Mr. Quincy Hall
Canterbury Chapel Episcopal Church
“We must leave this place better than we found it,” my youth minister said as our youth group began a retreat at a lake house on loan by a parishioner. After a long weekend, you can imagine how a house full of rambunctious teenagers looked. But we remembered the exhortation and set to work with a zeal, garnering praise from our youth minister and a return invitation from the host. That experience has instilled in me a life-long practice of striving to leave any home, lodging, office, classroom, church, community entrusted to me better than I found it. What’s more, the practice of what I call “gratitude blessing” sparks unspeakable joy in myself because I helps me to reflect on the ways in which I have been touched and blessed. Moreover, doing so, even when I’d rather be doing something else, always pays large spiritual dividends. It turns out, the act of being gracious instills grace upon the giver.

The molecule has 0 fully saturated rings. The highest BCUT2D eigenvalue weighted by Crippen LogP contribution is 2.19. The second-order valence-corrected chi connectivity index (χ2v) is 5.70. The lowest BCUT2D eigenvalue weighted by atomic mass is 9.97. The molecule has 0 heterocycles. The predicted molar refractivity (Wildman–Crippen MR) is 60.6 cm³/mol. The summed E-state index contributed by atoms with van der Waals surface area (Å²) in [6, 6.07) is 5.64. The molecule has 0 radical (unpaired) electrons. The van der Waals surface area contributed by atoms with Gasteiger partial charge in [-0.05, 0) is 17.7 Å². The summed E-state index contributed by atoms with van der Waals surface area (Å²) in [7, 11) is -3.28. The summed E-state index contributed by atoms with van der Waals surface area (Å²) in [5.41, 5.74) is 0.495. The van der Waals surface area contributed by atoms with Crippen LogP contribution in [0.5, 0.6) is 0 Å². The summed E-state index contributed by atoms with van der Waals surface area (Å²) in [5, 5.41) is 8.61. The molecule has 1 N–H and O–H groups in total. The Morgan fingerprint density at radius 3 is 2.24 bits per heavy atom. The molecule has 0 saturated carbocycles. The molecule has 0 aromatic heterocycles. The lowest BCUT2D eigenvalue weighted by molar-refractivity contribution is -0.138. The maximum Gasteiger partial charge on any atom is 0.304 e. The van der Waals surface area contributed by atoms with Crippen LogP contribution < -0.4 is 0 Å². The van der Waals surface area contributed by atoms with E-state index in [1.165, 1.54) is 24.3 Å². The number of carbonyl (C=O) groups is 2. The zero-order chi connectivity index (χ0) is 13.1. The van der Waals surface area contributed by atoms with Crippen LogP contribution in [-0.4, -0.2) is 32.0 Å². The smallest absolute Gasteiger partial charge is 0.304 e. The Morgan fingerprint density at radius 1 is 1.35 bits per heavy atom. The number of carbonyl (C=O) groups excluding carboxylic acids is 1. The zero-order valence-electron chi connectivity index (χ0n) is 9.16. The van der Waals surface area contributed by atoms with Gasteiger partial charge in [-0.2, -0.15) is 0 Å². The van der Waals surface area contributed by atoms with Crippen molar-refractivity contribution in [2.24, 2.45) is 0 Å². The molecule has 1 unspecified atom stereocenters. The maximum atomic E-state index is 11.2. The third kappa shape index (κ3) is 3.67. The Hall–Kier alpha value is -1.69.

The wicked tenants in Matthew 21:33-46 would have benefitted from the lesson of my youth minister and the practice of gratitude blessing. While the parable suggests the profitability of the vineyard entrusted to their care, its well-tended and fertile ground is strewn with as many wasted lives by the end of this sad tale. The owner, now bereft of faithful retainers and his own son, is very correct in his righteous indignation at the ingratitude and disrespect his tenants have shown him through their misuse of the property entrusted to them and by their treatment of his agents and his own flesh. This parable is, of course, Jesus’ not so thinly veiled censure against those persons who are stewards of God’s people. He is criticizing those who God has appointed and set apart to tend the vineyard of God, and he is building upon the teachings of the prophets who proclaimed God’s indifference to the correct worship of those who neglected the command to “love your neighbor as yourself” (Leviticus 19:18).